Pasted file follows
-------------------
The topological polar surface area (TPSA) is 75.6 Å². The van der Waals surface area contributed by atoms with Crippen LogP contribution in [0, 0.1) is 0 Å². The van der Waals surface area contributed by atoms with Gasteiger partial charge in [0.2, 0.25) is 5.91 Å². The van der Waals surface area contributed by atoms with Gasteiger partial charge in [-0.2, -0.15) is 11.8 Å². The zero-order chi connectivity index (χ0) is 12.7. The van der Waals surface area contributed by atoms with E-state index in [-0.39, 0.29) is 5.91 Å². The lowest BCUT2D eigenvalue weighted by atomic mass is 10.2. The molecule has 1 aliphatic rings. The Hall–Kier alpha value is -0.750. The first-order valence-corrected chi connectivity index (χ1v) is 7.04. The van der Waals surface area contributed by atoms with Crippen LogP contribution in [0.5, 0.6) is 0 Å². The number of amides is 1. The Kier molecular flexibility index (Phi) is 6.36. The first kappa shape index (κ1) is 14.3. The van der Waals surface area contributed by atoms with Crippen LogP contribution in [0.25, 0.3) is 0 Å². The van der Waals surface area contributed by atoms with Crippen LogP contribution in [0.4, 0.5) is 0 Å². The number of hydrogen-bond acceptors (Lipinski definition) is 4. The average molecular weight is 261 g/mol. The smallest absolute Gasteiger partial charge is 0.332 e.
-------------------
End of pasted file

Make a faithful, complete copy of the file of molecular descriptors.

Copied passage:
The topological polar surface area (TPSA) is 75.6 Å². The van der Waals surface area contributed by atoms with Crippen LogP contribution in [0, 0.1) is 0 Å². The van der Waals surface area contributed by atoms with Gasteiger partial charge in [0.2, 0.25) is 5.91 Å². The van der Waals surface area contributed by atoms with Gasteiger partial charge in [-0.2, -0.15) is 11.8 Å². The zero-order chi connectivity index (χ0) is 12.7. The van der Waals surface area contributed by atoms with E-state index in [-0.39, 0.29) is 5.91 Å². The lowest BCUT2D eigenvalue weighted by atomic mass is 10.2. The molecule has 1 aliphatic rings. The Hall–Kier alpha value is -0.750. The first-order valence-corrected chi connectivity index (χ1v) is 7.04. The van der Waals surface area contributed by atoms with Crippen LogP contribution in [0.5, 0.6) is 0 Å². The number of amides is 1. The Kier molecular flexibility index (Phi) is 6.36. The first kappa shape index (κ1) is 14.3. The van der Waals surface area contributed by atoms with Crippen LogP contribution in [0.25, 0.3) is 0 Å². The van der Waals surface area contributed by atoms with Crippen LogP contribution in [0.4, 0.5) is 0 Å². The number of hydrogen-bond acceptors (Lipinski definition) is 4. The average molecular weight is 261 g/mol. The smallest absolute Gasteiger partial charge is 0.332 e.